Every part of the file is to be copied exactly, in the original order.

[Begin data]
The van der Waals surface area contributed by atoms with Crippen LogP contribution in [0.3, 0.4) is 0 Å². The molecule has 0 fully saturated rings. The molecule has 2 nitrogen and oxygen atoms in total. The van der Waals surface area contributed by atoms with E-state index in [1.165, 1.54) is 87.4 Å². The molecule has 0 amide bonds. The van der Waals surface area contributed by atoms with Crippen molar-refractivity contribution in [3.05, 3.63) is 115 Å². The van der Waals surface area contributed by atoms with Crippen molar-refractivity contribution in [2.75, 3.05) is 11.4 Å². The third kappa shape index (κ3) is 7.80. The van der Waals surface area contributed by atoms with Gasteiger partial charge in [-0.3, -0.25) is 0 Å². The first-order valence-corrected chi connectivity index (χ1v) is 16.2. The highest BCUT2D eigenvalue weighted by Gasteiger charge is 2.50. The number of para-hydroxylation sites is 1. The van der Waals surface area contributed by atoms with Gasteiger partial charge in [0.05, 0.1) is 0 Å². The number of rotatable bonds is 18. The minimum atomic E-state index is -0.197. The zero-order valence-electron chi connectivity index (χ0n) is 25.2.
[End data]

The van der Waals surface area contributed by atoms with Crippen LogP contribution in [0.3, 0.4) is 0 Å². The molecule has 0 fully saturated rings. The molecule has 2 nitrogen and oxygen atoms in total. The van der Waals surface area contributed by atoms with E-state index in [1.165, 1.54) is 87.4 Å². The molecule has 0 amide bonds. The van der Waals surface area contributed by atoms with Crippen molar-refractivity contribution in [3.05, 3.63) is 115 Å². The van der Waals surface area contributed by atoms with Crippen molar-refractivity contribution in [2.75, 3.05) is 11.4 Å². The third kappa shape index (κ3) is 7.80. The van der Waals surface area contributed by atoms with Gasteiger partial charge in [-0.3, -0.25) is 0 Å². The first-order valence-corrected chi connectivity index (χ1v) is 16.2. The highest BCUT2D eigenvalue weighted by Gasteiger charge is 2.50. The number of para-hydroxylation sites is 1. The van der Waals surface area contributed by atoms with Gasteiger partial charge in [0.05, 0.1) is 0 Å². The number of rotatable bonds is 18. The minimum atomic E-state index is -0.197. The zero-order valence-electron chi connectivity index (χ0n) is 25.2.